Another title set in the Forgotten Realms, players navigated a vast labyrinth with a four-member party, emphasizing exploration and puzzles more than its Gold Box predecessors. With superior graphics, sound, and smoother gameplay, Eye of the Beholder was followed by Eye of the Beholder II: The Legend of Darkmoon (1991) and Eye of the Beholder III: Assault on Myth Drannor (1993). These sequels refined the original’s strengths, introducing new locales, foes, and challenges, earning adoration among D&D enthusiasts as some of the best RPGs.


The “Dark Sun” destroy everything…


Another new engine by SSI was showcased in Dark Sun, released in 1993 for the PC. Set in a post-apocalyptic fantasy world, the sun’s scorching heat has drained the land, with survivors battling for resources. Although it used the second edition D&D rules, it introduced innovative features like psychic abilities, gladiators, and half-animal creatures. The gameplay was more interactive and varied compared to the Gold Box titles. Its sequel, Dark Sun: Wake of the Ravager (1994), continued the story, presenting new missions, characters, and settings. Despite its success, a multitude of bugs, particularly in Wake of the Ravager, made the gameplay experience bitter for some, with claims that it was even unbeatable.

SSI’s last D&D title, Menzoberranzan, was released in 1994 for the PC. Utilizing the Eye of the Beholder engine, it was set in the city of the dark elves in the Forgotten Realms. While not a flop, it failed to bring anything novel to the table and couldn’t match the success of its predecessors.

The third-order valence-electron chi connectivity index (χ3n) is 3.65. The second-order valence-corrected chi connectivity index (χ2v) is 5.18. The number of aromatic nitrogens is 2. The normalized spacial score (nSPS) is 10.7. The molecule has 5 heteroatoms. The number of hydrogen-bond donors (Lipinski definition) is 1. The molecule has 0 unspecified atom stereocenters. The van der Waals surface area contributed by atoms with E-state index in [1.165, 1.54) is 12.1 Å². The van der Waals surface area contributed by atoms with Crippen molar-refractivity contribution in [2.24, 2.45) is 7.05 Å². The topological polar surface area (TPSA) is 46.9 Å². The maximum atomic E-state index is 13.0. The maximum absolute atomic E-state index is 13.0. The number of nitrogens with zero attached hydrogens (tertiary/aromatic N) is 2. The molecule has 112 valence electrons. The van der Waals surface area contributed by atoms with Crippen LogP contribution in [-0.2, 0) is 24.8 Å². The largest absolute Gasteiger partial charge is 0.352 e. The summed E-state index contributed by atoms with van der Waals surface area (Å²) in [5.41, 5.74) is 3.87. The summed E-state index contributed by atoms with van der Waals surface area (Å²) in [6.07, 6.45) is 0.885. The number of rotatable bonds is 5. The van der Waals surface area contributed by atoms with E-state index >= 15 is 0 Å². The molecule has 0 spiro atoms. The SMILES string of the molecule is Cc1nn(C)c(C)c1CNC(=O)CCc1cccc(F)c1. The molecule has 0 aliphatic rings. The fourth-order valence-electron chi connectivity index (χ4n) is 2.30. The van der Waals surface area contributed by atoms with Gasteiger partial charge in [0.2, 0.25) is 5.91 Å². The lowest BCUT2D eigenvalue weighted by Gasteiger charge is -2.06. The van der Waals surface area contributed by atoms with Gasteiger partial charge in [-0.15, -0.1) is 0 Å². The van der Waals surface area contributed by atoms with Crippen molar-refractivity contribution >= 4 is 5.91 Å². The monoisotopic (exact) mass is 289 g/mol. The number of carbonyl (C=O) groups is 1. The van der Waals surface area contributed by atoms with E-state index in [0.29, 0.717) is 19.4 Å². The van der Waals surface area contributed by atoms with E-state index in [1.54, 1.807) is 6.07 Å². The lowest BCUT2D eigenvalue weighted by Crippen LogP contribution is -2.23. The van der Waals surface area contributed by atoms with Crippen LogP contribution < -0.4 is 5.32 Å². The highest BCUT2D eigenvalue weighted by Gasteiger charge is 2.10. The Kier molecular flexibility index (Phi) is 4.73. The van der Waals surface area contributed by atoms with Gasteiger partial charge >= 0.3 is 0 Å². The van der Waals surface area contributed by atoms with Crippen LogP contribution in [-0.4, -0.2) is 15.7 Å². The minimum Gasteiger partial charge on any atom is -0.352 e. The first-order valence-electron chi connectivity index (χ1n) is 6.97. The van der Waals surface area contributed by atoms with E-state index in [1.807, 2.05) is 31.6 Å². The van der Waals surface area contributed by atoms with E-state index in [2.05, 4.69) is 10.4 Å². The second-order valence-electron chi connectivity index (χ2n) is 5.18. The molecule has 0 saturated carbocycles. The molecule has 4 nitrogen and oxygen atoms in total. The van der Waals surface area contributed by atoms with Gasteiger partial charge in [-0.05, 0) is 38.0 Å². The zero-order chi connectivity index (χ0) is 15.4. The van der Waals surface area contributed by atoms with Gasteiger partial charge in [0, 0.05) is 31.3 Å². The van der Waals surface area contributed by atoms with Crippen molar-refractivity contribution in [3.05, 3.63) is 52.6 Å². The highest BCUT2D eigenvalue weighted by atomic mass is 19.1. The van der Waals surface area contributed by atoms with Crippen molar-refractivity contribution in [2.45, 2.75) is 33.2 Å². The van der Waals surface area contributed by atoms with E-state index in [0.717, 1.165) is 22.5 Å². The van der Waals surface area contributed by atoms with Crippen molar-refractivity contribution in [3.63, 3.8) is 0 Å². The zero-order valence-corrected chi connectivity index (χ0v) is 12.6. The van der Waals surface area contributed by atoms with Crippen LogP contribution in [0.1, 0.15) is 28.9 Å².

Farewell to the D&D License!


At this point, SSI found itself in a precarious position, having lost the D&D license and unable to compete with newer role-playing game developers like BioWare and Blizzard. Consequently, SSI began to venture into other genres, including strategy and action games, but these failed to yield the desired results. Ultimately, in 1994, SSI was acquired by Mindscape, another video game publishing company, which itself underwent several transformations. Mindscape fell into the hands of The Learning Company in 1996, and then to Ubisoft in 1998. With this, the SSI brand ceased to exist. The last game bearing the SSI logo was “Panzer General 3D Assault,” released in 1999.

However, the D&D games by SSI have not been forgotten. Many still play or remember them with nostalgia today. SSI’s games defined the golden age of computer role-playing games and influenced later D&D games such as “Baldur’s Gate,” “Neverwinter Nights,” and “Planescape: Torment.” The games of SSI are true classics that showcased the richness and thrilling experiences the world and rule system of D&D can offer to video game players. Though the American company did not stay on top over the years, the adventures created by the company will live forever in the hearts of gamers.


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BadSector is a seasoned journalist for more than twenty years. He communicates in English, Hungarian and French. He worked for several gaming magazines - including the Hungarian GameStar, where he worked 8 years as editor. (For our office address, email and phone number check out our impressum)